Students often bemoan group projects, and with good reason. It’s difficult to work with different personalities and to ensure that every member of the team contributes somewhat equally. But the fact of the matter is, it’s important to practice this in an academic setting, as working in a group is the norm in many jobs.
Whether the project itself is a group effort, or it is led by one individual in collaboration with others, one cannot escape working with others to accomplish important tasks. Even when I worked one-on-one with clients as a counselor, I still had to collaborate with other counselors and staff members on treatment planning and ensuring that our clients received the best care. Today, I work on research projects in teams, bouncing drafts of manuscripts back and forth across the globe by email.
I have thought a lot about the skills needed to be successful working in teams, given how many psychology courses I have developed and taught over the years. While mastery of concepts and theories is important for any class, I have always felt that it is just as important to also learn how to work, learn and problem-solve with others.
The benefits of working in a group are numerous. Group work fosters negotiation skills, clarity of communication, and the ability to seek consensus. Unfortunately, many undergraduate and even graduate students do not often take courses or participate in many projects that give them opportunities to learn and practice such skills. Indeed, the traditional lecture style course often includes an “all-knowing” professor standing at a podium, spouting off information for the next test. There may be some interaction among students here and there, but they are all expected to learn independently from their own textbooks and lecture notes.
For a social psychology laboratory that I have taught for almost 10 years, I co-authored a lab manual which includes activities that require students to work in teams. For example, the final research project requires teams of 3-4 students to develop a research hypothesis, design a research study and collect data, analyze the data together, and finally to write up and present their results to the class. They are able to take this class in a traditional classroom lab setting, as well as online, where students share documents and participate in live or staggered chats with group members using discussion boards. The form of team work that I use in this lab is called cooperative learning, which is a term that educators use to describe working with other students in a non-competitive way to reach academic goals.1 Each team member takes on responsibilities in the group, and students are dependent on each other to get the work done. Many times, instructors use collaborative learning as a way to enhance how much students learn about the topic in the class, but the interpersonal skills people learn while working with others should not be dismissed. 2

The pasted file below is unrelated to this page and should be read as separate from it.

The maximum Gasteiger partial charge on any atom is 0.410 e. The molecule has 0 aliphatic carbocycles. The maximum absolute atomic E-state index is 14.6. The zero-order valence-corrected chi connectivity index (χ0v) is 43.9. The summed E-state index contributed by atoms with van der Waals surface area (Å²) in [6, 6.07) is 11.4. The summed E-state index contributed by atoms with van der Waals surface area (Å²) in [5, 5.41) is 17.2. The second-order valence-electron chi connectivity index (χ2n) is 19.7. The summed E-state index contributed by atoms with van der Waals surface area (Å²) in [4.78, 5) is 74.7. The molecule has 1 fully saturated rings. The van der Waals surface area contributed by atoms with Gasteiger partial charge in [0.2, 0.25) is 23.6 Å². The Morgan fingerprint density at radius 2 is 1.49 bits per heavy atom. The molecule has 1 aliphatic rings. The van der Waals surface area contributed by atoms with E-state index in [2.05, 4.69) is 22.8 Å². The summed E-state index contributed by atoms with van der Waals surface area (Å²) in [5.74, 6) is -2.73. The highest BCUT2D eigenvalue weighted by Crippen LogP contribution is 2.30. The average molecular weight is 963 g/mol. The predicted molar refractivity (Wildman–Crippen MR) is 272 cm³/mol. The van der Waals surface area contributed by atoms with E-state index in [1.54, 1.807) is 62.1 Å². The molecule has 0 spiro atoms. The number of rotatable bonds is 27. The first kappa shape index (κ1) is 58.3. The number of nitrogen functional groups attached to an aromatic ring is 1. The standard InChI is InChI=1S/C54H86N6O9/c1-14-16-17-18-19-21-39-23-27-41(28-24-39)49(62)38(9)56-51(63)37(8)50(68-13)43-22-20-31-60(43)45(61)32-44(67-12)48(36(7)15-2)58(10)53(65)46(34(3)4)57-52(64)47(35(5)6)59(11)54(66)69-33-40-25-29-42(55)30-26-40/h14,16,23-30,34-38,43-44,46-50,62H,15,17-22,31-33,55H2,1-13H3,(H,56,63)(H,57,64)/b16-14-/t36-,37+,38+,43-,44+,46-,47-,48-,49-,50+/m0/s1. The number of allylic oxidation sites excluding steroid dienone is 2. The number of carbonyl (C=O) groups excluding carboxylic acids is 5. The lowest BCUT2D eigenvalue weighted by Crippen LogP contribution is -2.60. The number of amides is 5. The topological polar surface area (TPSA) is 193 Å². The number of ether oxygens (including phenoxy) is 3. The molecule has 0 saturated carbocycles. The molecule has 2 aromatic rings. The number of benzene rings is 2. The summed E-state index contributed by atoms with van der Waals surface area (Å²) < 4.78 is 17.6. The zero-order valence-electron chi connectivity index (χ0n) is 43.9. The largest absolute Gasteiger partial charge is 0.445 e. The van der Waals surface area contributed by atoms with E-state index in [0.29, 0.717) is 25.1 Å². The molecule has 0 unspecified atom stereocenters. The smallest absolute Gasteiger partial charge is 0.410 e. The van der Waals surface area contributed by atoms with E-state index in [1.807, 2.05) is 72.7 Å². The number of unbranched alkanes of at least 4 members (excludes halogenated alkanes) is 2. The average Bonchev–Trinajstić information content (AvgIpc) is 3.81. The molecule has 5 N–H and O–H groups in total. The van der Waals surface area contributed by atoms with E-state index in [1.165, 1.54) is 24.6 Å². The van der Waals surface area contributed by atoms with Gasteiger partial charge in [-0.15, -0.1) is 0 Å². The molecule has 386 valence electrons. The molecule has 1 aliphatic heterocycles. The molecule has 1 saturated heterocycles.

I have found over the years that there is great variability in how “excited” students are about group work in the classroom. This is disconcerting, because these attitudes can impact classroom performance in a negative way if students are then not motivated to work with and learn from their classmates. Research has shown that when students believe that the tasks and abilities that they will learn in the group context are important, then their pre-existing negative attitudes about group work do not have a negative effect on their performance. 3 The benefits of group work are not as quantifiable as quizzes or exam scores, but the skills that students learn with cooperative learning can be transferred more easily to other situations, and result in higher level reasoning and generation of new ideas.4
I find myself spending a considerable amount of time explaining the benefits of group work to my students in order to motivate them to see value in it. Cooperative learning is not just a way to increase mastery of a subject; the skills that students learn can and should be seen as an end in and of itself.
Keep the conversation going! Let is know your thoughts in the comments below, and share this article with your peers and colleagues the next time you hear someone complain about a group project.
1Slavin, R. E.(1990). Cooperative Learning. New Jersey: Prentice-Hall.
2Hertz-Lazarowitz, R., Kirkus, V.B. & Miller, N. (1992). Implications of current research on cooperative interaction for classroom application. In R. Hertz-Lazarowitz & N. Miller (Eds.), Interaction in cooperative groups, pp. 253-280. New York: Cambridge University Press .
3Peterson, S. E., & Miller, J. A. (2004). Quality of college student’s experiences during cooperative learning. Social Psychology of Education, 7, 161-183.
4Johnson, D. W.& Johnson, R. T.(1989). Cooperation and competition: Theory and research. Edina, MN: Interaction Book Company.